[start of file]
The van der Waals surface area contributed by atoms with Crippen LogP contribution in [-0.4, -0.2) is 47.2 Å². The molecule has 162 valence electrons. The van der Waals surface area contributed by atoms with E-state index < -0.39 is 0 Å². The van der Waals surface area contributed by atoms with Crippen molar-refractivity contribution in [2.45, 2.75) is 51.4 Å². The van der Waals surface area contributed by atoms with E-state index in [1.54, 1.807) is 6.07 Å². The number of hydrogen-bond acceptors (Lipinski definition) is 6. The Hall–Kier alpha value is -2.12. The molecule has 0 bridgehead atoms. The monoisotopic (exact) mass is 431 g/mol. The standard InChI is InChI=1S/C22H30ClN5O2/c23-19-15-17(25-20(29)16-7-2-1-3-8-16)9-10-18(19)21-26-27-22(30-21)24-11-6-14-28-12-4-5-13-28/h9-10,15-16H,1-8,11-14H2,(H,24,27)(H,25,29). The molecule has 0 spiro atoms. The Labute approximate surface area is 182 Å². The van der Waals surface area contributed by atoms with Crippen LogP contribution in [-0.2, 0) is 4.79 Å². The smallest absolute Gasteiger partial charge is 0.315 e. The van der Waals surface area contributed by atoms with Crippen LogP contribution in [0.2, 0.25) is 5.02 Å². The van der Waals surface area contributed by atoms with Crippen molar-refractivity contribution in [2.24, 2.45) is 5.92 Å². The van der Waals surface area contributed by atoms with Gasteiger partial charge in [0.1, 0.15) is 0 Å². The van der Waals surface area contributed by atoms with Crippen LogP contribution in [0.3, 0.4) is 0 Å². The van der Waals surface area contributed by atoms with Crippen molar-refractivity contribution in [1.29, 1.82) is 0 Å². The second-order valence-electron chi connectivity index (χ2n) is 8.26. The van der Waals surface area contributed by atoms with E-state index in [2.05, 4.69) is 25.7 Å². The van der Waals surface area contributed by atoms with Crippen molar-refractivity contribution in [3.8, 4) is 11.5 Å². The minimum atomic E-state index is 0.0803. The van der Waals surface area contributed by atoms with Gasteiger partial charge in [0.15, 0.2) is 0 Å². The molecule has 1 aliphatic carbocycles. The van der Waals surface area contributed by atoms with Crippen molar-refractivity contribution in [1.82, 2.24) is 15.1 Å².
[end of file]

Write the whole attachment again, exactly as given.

The van der Waals surface area contributed by atoms with Crippen LogP contribution in [-0.4, -0.2) is 47.2 Å². The molecule has 162 valence electrons. The van der Waals surface area contributed by atoms with E-state index < -0.39 is 0 Å². The van der Waals surface area contributed by atoms with Crippen molar-refractivity contribution in [2.45, 2.75) is 51.4 Å². The van der Waals surface area contributed by atoms with E-state index in [1.54, 1.807) is 6.07 Å². The number of hydrogen-bond acceptors (Lipinski definition) is 6. The Hall–Kier alpha value is -2.12. The molecule has 0 bridgehead atoms. The monoisotopic (exact) mass is 431 g/mol. The standard InChI is InChI=1S/C22H30ClN5O2/c23-19-15-17(25-20(29)16-7-2-1-3-8-16)9-10-18(19)21-26-27-22(30-21)24-11-6-14-28-12-4-5-13-28/h9-10,15-16H,1-8,11-14H2,(H,24,27)(H,25,29). The molecule has 0 spiro atoms. The Labute approximate surface area is 182 Å². The van der Waals surface area contributed by atoms with Crippen LogP contribution in [-0.2, 0) is 4.79 Å². The smallest absolute Gasteiger partial charge is 0.315 e. The van der Waals surface area contributed by atoms with Crippen LogP contribution in [0.2, 0.25) is 5.02 Å². The van der Waals surface area contributed by atoms with Crippen molar-refractivity contribution in [2.24, 2.45) is 5.92 Å². The van der Waals surface area contributed by atoms with Gasteiger partial charge in [0.1, 0.15) is 0 Å². The van der Waals surface area contributed by atoms with Crippen LogP contribution in [0.3, 0.4) is 0 Å². The van der Waals surface area contributed by atoms with Crippen molar-refractivity contribution in [1.29, 1.82) is 0 Å². The second-order valence-electron chi connectivity index (χ2n) is 8.26. The van der Waals surface area contributed by atoms with E-state index in [2.05, 4.69) is 25.7 Å². The van der Waals surface area contributed by atoms with Crippen molar-refractivity contribution in [3.8, 4) is 11.5 Å². The minimum atomic E-state index is 0.0803. The van der Waals surface area contributed by atoms with Gasteiger partial charge in [0.15, 0.2) is 0 Å². The molecule has 1 aliphatic carbocycles. The van der Waals surface area contributed by atoms with Crippen molar-refractivity contribution in [1.82, 2.24) is 15.1 Å².